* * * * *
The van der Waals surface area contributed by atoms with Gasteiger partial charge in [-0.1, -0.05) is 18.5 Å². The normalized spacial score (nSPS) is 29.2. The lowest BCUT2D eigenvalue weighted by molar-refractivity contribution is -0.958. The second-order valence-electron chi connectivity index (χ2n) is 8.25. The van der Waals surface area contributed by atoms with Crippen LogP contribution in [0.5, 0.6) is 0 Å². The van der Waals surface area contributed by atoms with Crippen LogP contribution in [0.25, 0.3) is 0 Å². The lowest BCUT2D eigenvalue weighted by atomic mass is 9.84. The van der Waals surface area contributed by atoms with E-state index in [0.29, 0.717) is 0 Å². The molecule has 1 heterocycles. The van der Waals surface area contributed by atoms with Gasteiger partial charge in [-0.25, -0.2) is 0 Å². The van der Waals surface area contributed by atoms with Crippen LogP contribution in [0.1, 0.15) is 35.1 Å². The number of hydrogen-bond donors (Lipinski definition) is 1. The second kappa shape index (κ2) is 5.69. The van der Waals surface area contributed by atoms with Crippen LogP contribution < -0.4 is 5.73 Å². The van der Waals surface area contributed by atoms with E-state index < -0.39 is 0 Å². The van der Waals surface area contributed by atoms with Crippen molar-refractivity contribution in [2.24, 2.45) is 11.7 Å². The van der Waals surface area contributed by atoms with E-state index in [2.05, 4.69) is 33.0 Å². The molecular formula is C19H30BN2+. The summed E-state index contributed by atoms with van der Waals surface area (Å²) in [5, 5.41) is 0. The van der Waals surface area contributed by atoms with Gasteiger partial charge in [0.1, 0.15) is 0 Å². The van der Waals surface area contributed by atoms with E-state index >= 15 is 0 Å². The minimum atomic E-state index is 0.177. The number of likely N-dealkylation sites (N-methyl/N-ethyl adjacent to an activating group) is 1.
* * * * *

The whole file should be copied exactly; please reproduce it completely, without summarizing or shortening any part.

The van der Waals surface area contributed by atoms with Gasteiger partial charge in [-0.1, -0.05) is 18.5 Å². The normalized spacial score (nSPS) is 29.2. The lowest BCUT2D eigenvalue weighted by molar-refractivity contribution is -0.958. The second-order valence-electron chi connectivity index (χ2n) is 8.25. The van der Waals surface area contributed by atoms with Crippen LogP contribution in [0.5, 0.6) is 0 Å². The van der Waals surface area contributed by atoms with Crippen LogP contribution in [0.25, 0.3) is 0 Å². The lowest BCUT2D eigenvalue weighted by atomic mass is 9.84. The van der Waals surface area contributed by atoms with E-state index in [0.29, 0.717) is 0 Å². The molecule has 1 heterocycles. The van der Waals surface area contributed by atoms with Gasteiger partial charge in [-0.25, -0.2) is 0 Å². The van der Waals surface area contributed by atoms with Crippen LogP contribution in [0.1, 0.15) is 35.1 Å². The number of hydrogen-bond donors (Lipinski definition) is 1. The second kappa shape index (κ2) is 5.69. The van der Waals surface area contributed by atoms with Crippen LogP contribution < -0.4 is 5.73 Å². The van der Waals surface area contributed by atoms with E-state index < -0.39 is 0 Å². The van der Waals surface area contributed by atoms with Crippen molar-refractivity contribution in [2.24, 2.45) is 11.7 Å². The van der Waals surface area contributed by atoms with E-state index in [2.05, 4.69) is 33.0 Å². The molecular formula is C19H30BN2+. The summed E-state index contributed by atoms with van der Waals surface area (Å²) in [5, 5.41) is 0. The van der Waals surface area contributed by atoms with Gasteiger partial charge in [0.1, 0.15) is 0 Å². The van der Waals surface area contributed by atoms with E-state index >= 15 is 0 Å². The minimum atomic E-state index is 0.177. The number of likely N-dealkylation sites (N-methyl/N-ethyl adjacent to an activating group) is 1.